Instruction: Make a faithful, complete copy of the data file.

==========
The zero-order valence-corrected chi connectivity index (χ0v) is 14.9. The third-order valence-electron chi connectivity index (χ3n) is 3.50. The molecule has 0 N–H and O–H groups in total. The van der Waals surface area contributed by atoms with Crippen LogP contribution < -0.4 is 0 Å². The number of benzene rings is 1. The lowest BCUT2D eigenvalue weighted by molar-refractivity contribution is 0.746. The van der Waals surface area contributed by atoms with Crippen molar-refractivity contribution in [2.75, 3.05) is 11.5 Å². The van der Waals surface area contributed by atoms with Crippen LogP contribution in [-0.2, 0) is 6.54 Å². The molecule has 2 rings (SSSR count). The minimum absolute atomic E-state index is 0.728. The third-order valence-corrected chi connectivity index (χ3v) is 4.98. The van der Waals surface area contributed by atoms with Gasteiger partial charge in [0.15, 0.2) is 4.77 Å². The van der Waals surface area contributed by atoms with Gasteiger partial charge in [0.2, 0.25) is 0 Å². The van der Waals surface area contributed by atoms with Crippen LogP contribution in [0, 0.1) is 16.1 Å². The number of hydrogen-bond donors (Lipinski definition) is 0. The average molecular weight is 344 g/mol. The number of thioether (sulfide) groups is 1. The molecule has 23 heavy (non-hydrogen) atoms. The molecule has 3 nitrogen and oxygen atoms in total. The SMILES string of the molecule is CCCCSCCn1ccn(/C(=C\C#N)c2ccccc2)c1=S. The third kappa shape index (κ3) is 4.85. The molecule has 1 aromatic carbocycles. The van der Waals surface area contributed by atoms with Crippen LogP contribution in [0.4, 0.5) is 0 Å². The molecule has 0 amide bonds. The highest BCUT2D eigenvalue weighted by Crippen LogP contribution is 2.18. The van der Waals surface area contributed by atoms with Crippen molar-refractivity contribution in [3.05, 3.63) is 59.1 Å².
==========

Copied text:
The zero-order valence-corrected chi connectivity index (χ0v) is 14.9. The third-order valence-electron chi connectivity index (χ3n) is 3.50. The molecule has 0 N–H and O–H groups in total. The van der Waals surface area contributed by atoms with Crippen LogP contribution < -0.4 is 0 Å². The number of benzene rings is 1. The lowest BCUT2D eigenvalue weighted by molar-refractivity contribution is 0.746. The van der Waals surface area contributed by atoms with Crippen molar-refractivity contribution in [2.75, 3.05) is 11.5 Å². The van der Waals surface area contributed by atoms with Crippen LogP contribution in [-0.2, 0) is 6.54 Å². The molecule has 2 rings (SSSR count). The minimum absolute atomic E-state index is 0.728. The third-order valence-corrected chi connectivity index (χ3v) is 4.98. The van der Waals surface area contributed by atoms with Gasteiger partial charge in [0.15, 0.2) is 4.77 Å². The van der Waals surface area contributed by atoms with Gasteiger partial charge in [0.2, 0.25) is 0 Å². The van der Waals surface area contributed by atoms with Crippen LogP contribution in [0, 0.1) is 16.1 Å². The number of hydrogen-bond donors (Lipinski definition) is 0. The average molecular weight is 344 g/mol. The number of thioether (sulfide) groups is 1. The molecule has 23 heavy (non-hydrogen) atoms. The molecule has 3 nitrogen and oxygen atoms in total. The SMILES string of the molecule is CCCCSCCn1ccn(/C(=C\C#N)c2ccccc2)c1=S. The third kappa shape index (κ3) is 4.85. The molecule has 1 aromatic carbocycles. The van der Waals surface area contributed by atoms with Crippen LogP contribution in [0.4, 0.5) is 0 Å². The molecule has 0 amide bonds. The highest BCUT2D eigenvalue weighted by Crippen LogP contribution is 2.18. The van der Waals surface area contributed by atoms with Crippen molar-refractivity contribution in [3.05, 3.63) is 59.1 Å².